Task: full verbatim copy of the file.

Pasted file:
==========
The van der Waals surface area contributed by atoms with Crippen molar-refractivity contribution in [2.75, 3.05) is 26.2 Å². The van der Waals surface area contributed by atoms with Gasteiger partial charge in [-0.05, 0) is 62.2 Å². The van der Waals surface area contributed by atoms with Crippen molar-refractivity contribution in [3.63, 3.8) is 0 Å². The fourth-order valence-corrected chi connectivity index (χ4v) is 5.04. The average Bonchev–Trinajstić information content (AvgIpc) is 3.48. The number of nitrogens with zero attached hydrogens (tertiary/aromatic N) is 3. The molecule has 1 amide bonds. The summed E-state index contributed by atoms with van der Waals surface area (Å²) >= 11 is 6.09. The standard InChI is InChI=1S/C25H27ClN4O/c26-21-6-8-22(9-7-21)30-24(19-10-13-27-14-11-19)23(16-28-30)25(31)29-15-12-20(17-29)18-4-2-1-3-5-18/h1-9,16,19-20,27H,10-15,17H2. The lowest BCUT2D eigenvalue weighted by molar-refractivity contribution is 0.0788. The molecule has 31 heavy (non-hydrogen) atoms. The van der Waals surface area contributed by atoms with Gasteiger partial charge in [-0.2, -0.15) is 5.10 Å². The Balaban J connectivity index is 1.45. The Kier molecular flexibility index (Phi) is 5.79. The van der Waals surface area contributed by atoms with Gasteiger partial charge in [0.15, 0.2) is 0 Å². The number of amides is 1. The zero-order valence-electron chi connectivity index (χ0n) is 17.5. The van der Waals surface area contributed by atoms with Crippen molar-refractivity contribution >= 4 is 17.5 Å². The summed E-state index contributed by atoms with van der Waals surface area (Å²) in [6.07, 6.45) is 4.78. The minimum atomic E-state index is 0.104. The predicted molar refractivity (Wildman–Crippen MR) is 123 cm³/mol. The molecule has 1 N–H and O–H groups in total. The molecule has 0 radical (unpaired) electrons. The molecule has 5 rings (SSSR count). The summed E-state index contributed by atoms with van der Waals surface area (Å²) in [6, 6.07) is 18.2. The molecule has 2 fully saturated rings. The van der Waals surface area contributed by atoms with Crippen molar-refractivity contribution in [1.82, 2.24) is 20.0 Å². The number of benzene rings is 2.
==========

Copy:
The van der Waals surface area contributed by atoms with Crippen molar-refractivity contribution in [2.75, 3.05) is 26.2 Å². The van der Waals surface area contributed by atoms with Gasteiger partial charge in [-0.05, 0) is 62.2 Å². The van der Waals surface area contributed by atoms with Crippen molar-refractivity contribution in [3.63, 3.8) is 0 Å². The fourth-order valence-corrected chi connectivity index (χ4v) is 5.04. The average Bonchev–Trinajstić information content (AvgIpc) is 3.48. The number of nitrogens with zero attached hydrogens (tertiary/aromatic N) is 3. The molecule has 1 amide bonds. The summed E-state index contributed by atoms with van der Waals surface area (Å²) >= 11 is 6.09. The standard InChI is InChI=1S/C25H27ClN4O/c26-21-6-8-22(9-7-21)30-24(19-10-13-27-14-11-19)23(16-28-30)25(31)29-15-12-20(17-29)18-4-2-1-3-5-18/h1-9,16,19-20,27H,10-15,17H2. The lowest BCUT2D eigenvalue weighted by molar-refractivity contribution is 0.0788. The molecule has 31 heavy (non-hydrogen) atoms. The van der Waals surface area contributed by atoms with Gasteiger partial charge in [-0.2, -0.15) is 5.10 Å². The Balaban J connectivity index is 1.45. The Kier molecular flexibility index (Phi) is 5.79. The van der Waals surface area contributed by atoms with Gasteiger partial charge in [0.15, 0.2) is 0 Å². The number of amides is 1. The zero-order valence-electron chi connectivity index (χ0n) is 17.5. The van der Waals surface area contributed by atoms with Crippen molar-refractivity contribution >= 4 is 17.5 Å². The summed E-state index contributed by atoms with van der Waals surface area (Å²) in [6.07, 6.45) is 4.78. The minimum atomic E-state index is 0.104. The predicted molar refractivity (Wildman–Crippen MR) is 123 cm³/mol. The molecule has 1 N–H and O–H groups in total. The molecule has 0 radical (unpaired) electrons. The molecule has 5 rings (SSSR count). The summed E-state index contributed by atoms with van der Waals surface area (Å²) in [6, 6.07) is 18.2. The molecule has 2 fully saturated rings. The van der Waals surface area contributed by atoms with Crippen molar-refractivity contribution in [1.82, 2.24) is 20.0 Å². The number of benzene rings is 2.